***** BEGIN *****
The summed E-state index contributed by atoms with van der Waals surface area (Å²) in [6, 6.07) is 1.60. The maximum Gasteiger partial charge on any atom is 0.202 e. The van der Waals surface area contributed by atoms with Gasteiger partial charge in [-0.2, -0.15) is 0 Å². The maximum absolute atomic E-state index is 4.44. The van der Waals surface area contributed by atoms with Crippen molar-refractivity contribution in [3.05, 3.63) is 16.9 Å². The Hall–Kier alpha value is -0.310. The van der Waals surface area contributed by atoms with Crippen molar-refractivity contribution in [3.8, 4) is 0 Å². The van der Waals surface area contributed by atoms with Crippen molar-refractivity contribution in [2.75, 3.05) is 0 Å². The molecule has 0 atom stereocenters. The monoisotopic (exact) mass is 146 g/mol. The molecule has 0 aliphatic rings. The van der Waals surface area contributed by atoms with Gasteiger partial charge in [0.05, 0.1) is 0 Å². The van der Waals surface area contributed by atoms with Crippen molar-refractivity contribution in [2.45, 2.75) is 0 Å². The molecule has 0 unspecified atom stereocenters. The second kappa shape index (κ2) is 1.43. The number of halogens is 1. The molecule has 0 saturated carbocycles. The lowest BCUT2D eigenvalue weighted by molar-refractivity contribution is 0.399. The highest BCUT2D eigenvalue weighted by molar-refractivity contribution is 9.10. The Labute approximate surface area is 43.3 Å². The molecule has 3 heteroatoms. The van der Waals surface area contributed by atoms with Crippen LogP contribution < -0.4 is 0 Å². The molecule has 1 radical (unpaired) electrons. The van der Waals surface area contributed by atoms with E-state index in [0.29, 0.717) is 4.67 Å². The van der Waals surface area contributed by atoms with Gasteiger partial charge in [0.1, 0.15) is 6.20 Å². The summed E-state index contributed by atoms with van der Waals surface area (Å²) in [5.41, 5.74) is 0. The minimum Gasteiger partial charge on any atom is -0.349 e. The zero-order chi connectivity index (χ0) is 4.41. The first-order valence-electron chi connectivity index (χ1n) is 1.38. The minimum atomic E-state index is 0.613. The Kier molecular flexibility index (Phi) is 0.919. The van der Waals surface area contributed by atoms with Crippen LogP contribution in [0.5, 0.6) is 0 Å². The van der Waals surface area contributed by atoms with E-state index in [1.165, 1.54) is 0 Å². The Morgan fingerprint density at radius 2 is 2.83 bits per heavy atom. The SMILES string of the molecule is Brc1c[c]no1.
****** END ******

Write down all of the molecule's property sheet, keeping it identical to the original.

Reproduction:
The summed E-state index contributed by atoms with van der Waals surface area (Å²) in [6, 6.07) is 1.60. The maximum Gasteiger partial charge on any atom is 0.202 e. The van der Waals surface area contributed by atoms with Gasteiger partial charge in [-0.2, -0.15) is 0 Å². The maximum absolute atomic E-state index is 4.44. The van der Waals surface area contributed by atoms with Crippen molar-refractivity contribution in [3.05, 3.63) is 16.9 Å². The Hall–Kier alpha value is -0.310. The van der Waals surface area contributed by atoms with Crippen molar-refractivity contribution in [3.8, 4) is 0 Å². The van der Waals surface area contributed by atoms with Crippen molar-refractivity contribution in [2.75, 3.05) is 0 Å². The molecule has 0 atom stereocenters. The monoisotopic (exact) mass is 146 g/mol. The molecule has 0 aliphatic rings. The van der Waals surface area contributed by atoms with Gasteiger partial charge in [0.05, 0.1) is 0 Å². The van der Waals surface area contributed by atoms with Crippen molar-refractivity contribution in [2.45, 2.75) is 0 Å². The molecule has 0 unspecified atom stereocenters. The second kappa shape index (κ2) is 1.43. The number of halogens is 1. The molecule has 0 saturated carbocycles. The lowest BCUT2D eigenvalue weighted by molar-refractivity contribution is 0.399. The highest BCUT2D eigenvalue weighted by molar-refractivity contribution is 9.10. The Labute approximate surface area is 43.3 Å². The molecule has 3 heteroatoms. The van der Waals surface area contributed by atoms with Crippen LogP contribution < -0.4 is 0 Å². The molecule has 1 radical (unpaired) electrons. The van der Waals surface area contributed by atoms with E-state index in [0.29, 0.717) is 4.67 Å². The van der Waals surface area contributed by atoms with Gasteiger partial charge in [0.1, 0.15) is 6.20 Å². The summed E-state index contributed by atoms with van der Waals surface area (Å²) in [5.41, 5.74) is 0. The minimum Gasteiger partial charge on any atom is -0.349 e. The zero-order chi connectivity index (χ0) is 4.41. The first-order valence-electron chi connectivity index (χ1n) is 1.38. The minimum atomic E-state index is 0.613. The Kier molecular flexibility index (Phi) is 0.919. The van der Waals surface area contributed by atoms with Crippen LogP contribution in [0.5, 0.6) is 0 Å². The van der Waals surface area contributed by atoms with E-state index in [1.165, 1.54) is 0 Å². The Morgan fingerprint density at radius 2 is 2.83 bits per heavy atom. The SMILES string of the molecule is Brc1c[c]no1.